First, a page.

Introduction: Low vision and blindness make up the visual disability, one of the types of disability with the highest worldwide prevalence, and apparently the most frequent at a Colombian level. The conventional etiology of permanent and transitory deficiencies responsible for visual impairment such as glaucoma, cataract, infectious blindness and uncorrected ametropias, may be changing due to the presence of other entities and results of public health programs, and it is necessary to extend the etiological spectrum to both Ophthalmological causes as not ophthalmological. Objectives: To identify the etiology and the most relevant clinical characteristics in an adult population with visual impairment. Materials and methods: Descriptive cross-sectional study in 96 adults with confirmed visual impairment. Results: 61% with low vision; in 55% the etiology of the visual deficiency was in the posterior segment, 21% in the anterior segment and 10% in the pathway and/or visual cortex. The most frequent individual pathologies: pathological myopia, non-glaucomatous optic neuropathy, glaucoma and macular degeneration related to age. Conclusions: in this study, pathologies with posterior segment involvement occupied the most frequent etiologies related to visual disability, and the neuro ophthalmological and ocular trauma entities were identified as a potential source of visual deficiencies. It is necessary to continue carrying out studies that clarify whether the spectrum of conventional etiologies causing visual disability has changed, with the aim of redirecting programs of promotion, prevention, diagnosis, treatment and rehabilitation in low vision and blindness.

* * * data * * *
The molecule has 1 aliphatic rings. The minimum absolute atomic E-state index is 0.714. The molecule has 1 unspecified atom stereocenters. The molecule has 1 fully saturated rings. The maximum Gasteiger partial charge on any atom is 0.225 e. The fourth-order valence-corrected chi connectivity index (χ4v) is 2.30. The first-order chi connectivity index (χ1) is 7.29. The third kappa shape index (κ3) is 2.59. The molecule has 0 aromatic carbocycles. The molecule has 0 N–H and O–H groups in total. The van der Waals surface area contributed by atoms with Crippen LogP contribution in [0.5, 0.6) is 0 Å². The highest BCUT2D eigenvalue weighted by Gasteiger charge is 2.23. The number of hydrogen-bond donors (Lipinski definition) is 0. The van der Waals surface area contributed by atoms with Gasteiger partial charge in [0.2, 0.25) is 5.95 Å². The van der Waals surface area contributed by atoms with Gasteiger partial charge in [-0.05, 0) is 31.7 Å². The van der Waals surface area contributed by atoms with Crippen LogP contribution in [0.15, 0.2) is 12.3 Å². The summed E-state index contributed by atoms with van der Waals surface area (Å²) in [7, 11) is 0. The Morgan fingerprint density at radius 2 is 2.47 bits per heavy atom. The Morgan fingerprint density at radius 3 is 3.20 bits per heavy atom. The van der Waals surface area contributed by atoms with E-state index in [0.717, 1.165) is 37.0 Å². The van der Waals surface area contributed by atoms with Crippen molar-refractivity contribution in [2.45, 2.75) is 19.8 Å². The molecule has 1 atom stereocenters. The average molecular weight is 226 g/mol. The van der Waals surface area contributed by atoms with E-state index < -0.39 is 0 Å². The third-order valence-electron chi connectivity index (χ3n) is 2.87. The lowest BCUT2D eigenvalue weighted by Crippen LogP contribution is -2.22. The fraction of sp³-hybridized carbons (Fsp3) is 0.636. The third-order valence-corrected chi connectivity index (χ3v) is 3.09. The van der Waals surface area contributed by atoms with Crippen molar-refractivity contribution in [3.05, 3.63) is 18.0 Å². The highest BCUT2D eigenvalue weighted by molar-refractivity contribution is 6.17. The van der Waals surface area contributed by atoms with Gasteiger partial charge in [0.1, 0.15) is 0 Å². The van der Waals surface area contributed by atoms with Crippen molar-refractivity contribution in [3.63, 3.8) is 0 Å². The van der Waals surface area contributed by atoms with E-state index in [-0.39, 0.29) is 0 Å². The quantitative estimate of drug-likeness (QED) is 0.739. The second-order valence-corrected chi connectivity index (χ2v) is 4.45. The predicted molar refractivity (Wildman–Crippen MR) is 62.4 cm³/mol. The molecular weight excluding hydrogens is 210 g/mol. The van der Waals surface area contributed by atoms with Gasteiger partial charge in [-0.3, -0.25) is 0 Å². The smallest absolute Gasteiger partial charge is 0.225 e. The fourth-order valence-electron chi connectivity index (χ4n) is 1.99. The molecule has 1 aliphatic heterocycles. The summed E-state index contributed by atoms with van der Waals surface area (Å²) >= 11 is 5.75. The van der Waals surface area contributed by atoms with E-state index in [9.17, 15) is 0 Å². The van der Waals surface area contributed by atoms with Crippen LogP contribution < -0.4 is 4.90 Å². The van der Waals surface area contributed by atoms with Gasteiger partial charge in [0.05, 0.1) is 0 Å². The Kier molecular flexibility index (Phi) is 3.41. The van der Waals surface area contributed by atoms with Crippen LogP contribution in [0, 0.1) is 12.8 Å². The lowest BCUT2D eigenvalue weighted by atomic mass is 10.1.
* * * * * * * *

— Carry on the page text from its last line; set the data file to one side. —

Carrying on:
|Translated title of the contribution||Clinical characteristics and etiology of low vision and blindness in an adult population with visual impairment|
|Number of pages||8|
|Journal||Revista Mexicana de Oftalmologia|
|State||Published - 2021|
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